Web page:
The Big Ten, for better or worse, has been much more cautious than the other Power 5 conferences in terms of COVID-19. It postponed when other leagues kept on playing, and even when it came back, it had stricter return-to-play protocols.

Now that Wisconsin had an outbreak and the Big Ten is dealing with this in a real way for the first time, the league is coming to grips with the challenges that come along with positive tests.

Under the protocols released before the season, any player who tests positive is out for a minimum of 21 days. In the SEC, it is only 10. A Big Ten player is likely to miss 3 games under the current rules, which were put in place in order for the player to undergo the necessary heart screenings. The tricky part is that at the time these protocols were put in place, heart screenings couldn’t begin until 14 days after the positive test. This was put in place out of an abundance of caution, as concerns about myocarditis were why the Big Ten postponed initially, and the ability to detect these heart issues in student athletes is why the Big Ten reversed its decision and came back.

But in the last month, there’s been some unexpected good news on the myocarditis front: Doctors are finding almost no heart abnormalities in athletes who test positive for COVID-19. In fact, it is less than 1 percent, and some cardiologists are saying these heart screenings are no longer necessary in patients showing mild or no symptoms.

These are great developments, and as a result, Sports Illustrated’s Ross Dellenger wrote a piece examining whether the Big Ten’s protocols still make sense. It’s a fair question.

The Big Ten has taken a ton of heat over the last few months for its handling of the situation, and most all of it has been justified. There was another round of well-deserved criticism on Wednesday as the Wisconsin-Nebraska game was postponed and can’t be made up, because the Big Ten started its season so late.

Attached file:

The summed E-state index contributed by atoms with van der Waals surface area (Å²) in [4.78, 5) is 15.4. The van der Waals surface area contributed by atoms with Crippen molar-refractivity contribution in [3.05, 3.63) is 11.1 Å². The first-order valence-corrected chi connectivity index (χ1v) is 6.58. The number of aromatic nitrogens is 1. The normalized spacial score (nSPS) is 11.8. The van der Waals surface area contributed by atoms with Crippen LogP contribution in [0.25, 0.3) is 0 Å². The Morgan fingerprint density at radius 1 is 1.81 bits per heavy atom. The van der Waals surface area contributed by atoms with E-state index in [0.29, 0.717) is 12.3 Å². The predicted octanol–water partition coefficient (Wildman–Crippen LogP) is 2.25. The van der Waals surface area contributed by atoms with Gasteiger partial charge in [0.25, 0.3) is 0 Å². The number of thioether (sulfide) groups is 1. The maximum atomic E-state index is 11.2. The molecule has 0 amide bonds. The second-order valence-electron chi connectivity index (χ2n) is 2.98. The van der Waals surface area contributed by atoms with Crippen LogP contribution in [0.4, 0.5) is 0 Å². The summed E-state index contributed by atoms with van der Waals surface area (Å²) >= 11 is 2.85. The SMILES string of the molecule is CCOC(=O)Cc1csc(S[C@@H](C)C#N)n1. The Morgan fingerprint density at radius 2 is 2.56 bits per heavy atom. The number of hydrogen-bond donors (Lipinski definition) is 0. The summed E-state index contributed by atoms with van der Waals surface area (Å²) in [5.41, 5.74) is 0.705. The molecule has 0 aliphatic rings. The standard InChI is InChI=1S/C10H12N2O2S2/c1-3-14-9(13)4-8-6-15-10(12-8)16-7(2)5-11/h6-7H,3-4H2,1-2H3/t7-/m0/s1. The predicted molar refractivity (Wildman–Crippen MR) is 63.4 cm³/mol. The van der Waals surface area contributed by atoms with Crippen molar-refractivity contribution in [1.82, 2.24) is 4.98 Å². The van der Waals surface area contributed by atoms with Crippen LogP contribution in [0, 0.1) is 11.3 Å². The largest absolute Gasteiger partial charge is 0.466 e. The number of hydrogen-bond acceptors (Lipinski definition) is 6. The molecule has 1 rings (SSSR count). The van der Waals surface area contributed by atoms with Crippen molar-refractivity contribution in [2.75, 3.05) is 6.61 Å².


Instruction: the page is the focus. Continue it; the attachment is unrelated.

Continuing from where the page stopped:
But I’ll say this for the Big Ten — it evolved once, so why can’t it evolve again?

This is a pandemic, and we’re all learning as we go. As more information becomes available, it’s perfectly acceptable to reevaluate policies and protocols. That’s what the Big Ten did back in September. It said it would not be revisiting its decision to postpone the season, and then what do you know, the Big Ten revisited the decision to postpone the season. Sure, it may have had its tail between its legs, but it did the right thing, that best served its student-athletes.

Now that more data is available on heart screenings, the Big Ten should strongly consider updating its protocols to reflect the most current information. Though obviously a little biased since its his team potentially missing out on multiple games, Wisconsin athletic director Barry Alvarez told SI that he believes the Big Ten’s medical panel should “reevaluate” the 21-day protocol and extensive cardiac screenings. Penn State athletic director Sandy Barbour believes the 21-day policy could be adjusted, they just need more data.

Obviously, the Big Ten doesn’t want to cancel games. Obviously, the Big Ten doesn’t want the star quarterback of one of its best programs to sit out longer than necessary. And obviously, the Big Ten doesn’t want to put its athletes at risk.

But there’s a middle ground here, one that the Big Ten would be wise to explore. There’s no shame in making adjustments as new information comes to light, especially if it is backed by cardiologists. This is our first time in a pandemic, and we’re all much smarter now than we were a month ago, or 6 months ago. And 6 months from now, we’ll know even more. That’s how this works.

So if our knowledge of the virus is fluid, the protocols should be, too. The Big Ten has pivoted once before, there’s no reason it can’t do so again.